The music produced at Stax/Volt lacked the embellishments of Motown. Team effort and off-the-cuff ideas kept stagnation at bay, and this organic environment allowed Redding to come into his own. He was a no-gimmicks vocalist who eschewed background singers, echo, and double-tracking. As a young teen, he played drums for gospel groups, and his sense of timing shined on up-tempo tracks like Love Man and slow jams like My Lover's Prayer. Backing him was a group of legendary players who worked out the song arrangements with him, consisting of Steve Cropper on guitar, Donald Dunn on bass, and Al Jackson, Jr. on drums. Added to the mix were the Memphis Horns, which actually provided the musical counterpart to Redding's voice with distinctive patterns. Like Sam Cooke, he was a vocalist who thought as a musician, always focusing his attention on band dynamics. Hence the band would be ahead plowing the field before Redding worked a sweat. On tracks like Ole Man Trouble, the horns add punctuation to every verse, heightening the mood of existential fatalism. On I Can't Turn You Loose, the propulsive thrust of the band comes barreling at you like a freight train. With this powerhouse behind him, Redding looked beyond the singles market. Otis Blue (1965) and The Otis Redding Dictionary of Soul (1966) can be counted among the best albums of all time.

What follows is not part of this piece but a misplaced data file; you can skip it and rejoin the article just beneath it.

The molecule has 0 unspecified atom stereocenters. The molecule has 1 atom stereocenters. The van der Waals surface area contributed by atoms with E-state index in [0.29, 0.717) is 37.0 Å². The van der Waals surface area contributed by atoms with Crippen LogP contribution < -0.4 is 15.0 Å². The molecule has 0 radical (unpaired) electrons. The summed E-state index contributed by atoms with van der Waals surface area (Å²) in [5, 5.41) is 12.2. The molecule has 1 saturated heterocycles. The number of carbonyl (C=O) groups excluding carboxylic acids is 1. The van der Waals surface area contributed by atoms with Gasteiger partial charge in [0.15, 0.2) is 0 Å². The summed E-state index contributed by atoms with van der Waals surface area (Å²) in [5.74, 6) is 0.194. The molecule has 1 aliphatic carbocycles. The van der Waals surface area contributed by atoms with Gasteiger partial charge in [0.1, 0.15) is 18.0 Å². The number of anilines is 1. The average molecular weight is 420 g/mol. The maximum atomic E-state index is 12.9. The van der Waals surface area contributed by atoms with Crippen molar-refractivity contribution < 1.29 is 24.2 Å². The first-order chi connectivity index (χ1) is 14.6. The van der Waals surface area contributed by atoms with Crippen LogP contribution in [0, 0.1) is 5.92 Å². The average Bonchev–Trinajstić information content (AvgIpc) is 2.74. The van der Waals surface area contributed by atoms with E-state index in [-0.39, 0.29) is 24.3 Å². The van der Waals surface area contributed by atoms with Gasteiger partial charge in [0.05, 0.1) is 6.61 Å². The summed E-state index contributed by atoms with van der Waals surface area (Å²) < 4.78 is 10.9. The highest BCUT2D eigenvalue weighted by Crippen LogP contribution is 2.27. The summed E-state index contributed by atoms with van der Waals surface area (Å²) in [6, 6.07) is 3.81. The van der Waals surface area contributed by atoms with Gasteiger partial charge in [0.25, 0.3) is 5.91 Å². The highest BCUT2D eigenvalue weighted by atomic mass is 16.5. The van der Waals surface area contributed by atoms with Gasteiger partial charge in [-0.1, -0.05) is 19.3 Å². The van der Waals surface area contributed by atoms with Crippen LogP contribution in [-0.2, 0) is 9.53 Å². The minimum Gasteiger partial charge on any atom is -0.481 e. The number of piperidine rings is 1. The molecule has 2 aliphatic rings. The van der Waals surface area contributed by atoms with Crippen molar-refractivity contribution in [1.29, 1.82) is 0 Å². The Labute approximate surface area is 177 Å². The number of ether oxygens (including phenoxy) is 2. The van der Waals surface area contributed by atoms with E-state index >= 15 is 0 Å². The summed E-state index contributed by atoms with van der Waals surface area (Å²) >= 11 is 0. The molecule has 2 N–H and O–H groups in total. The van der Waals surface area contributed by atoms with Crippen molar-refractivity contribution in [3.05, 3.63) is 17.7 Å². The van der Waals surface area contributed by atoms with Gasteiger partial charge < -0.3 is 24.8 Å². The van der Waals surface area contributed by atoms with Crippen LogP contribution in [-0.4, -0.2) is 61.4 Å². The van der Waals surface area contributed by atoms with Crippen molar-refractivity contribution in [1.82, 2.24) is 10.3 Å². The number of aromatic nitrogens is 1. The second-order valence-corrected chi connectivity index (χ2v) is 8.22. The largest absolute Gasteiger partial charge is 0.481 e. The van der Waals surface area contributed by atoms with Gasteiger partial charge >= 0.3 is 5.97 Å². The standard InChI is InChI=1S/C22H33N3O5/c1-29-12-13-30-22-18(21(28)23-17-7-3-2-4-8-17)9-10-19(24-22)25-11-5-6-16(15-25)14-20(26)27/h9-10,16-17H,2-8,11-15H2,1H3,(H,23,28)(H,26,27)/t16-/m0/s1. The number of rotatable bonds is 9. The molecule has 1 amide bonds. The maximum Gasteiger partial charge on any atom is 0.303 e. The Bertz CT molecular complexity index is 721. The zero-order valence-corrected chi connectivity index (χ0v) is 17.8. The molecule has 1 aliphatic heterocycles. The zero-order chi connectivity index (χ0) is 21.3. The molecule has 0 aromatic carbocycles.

Redding was the kind of singer who could turn a song inside out. His covers of Shake and (I Can't Get No) Satisfaction had an emotional intensity that surpassed the originals. He transformed a croon-in-your-ear standard like Try A Little Tenderness into an adrenalized rush towards sexual jubilation. By contrast, his version A Change Is Gonna Come honored Sam Cooke's memory with a heartfelt delivery that made palpable the feelings of hurt and frustration. With Cooke's death in 1964, Redding filled the vacuum, but his own journey would be short.

Crossover hits like I've Been Loving You Too Long broadened his white fan base. A hit single with My Girl in the UK and a successful European tour as part of The Stax/Volt Revue in early 1967 proved that his music had international appeal. In America, however, the media was slow to catch up. All that changed with Redding's amazing performance at the Monterey Pop Festival, which made him a superstar overnight. Redding, who'd worked hard to support his family since his teens, didn't seem to have much in common with the carefree hippie generation, yet there was a sincerity and directness to his music that cut through the psychedelic din. Nevertheless, he wasn't immune to the changes taking place around him. His last song, written on a San Francisco houseboat, is a testament to this.

Released posthumously, (Sittin' On) The Dock Of The Bay would be Redding's sole number one hit. The song had just been recorded when Redding went back on the road with the Bar-Kays, his touring group. On December 10, 1967, the plane that was carrying him and his band went down into the cold waters of Lake Monona in Madison, Wisconsin. Dock of The Bay, which expressed the mood of those who came of age in the 1960s, would have catapulted him to a new stage as an artist.

Soul music didn't die with Redding. Aretha Franklin, who took his song Respect and made it her own as a female empowerment anthem, filled the void along with up-and-comers like Isaac Hayes and Sly Stone. Redding, who missed the most profitable years for soul labels, would neither be around for the rapid changes that would take over black music. What he would have made of disco, rap or hip-hop is anyone's guess. One thing for certain is that he would have remained true to himself, because he had opened a realm that kept expanding. His legacy continues to inspire new generations. It's a deep well that never goes dry.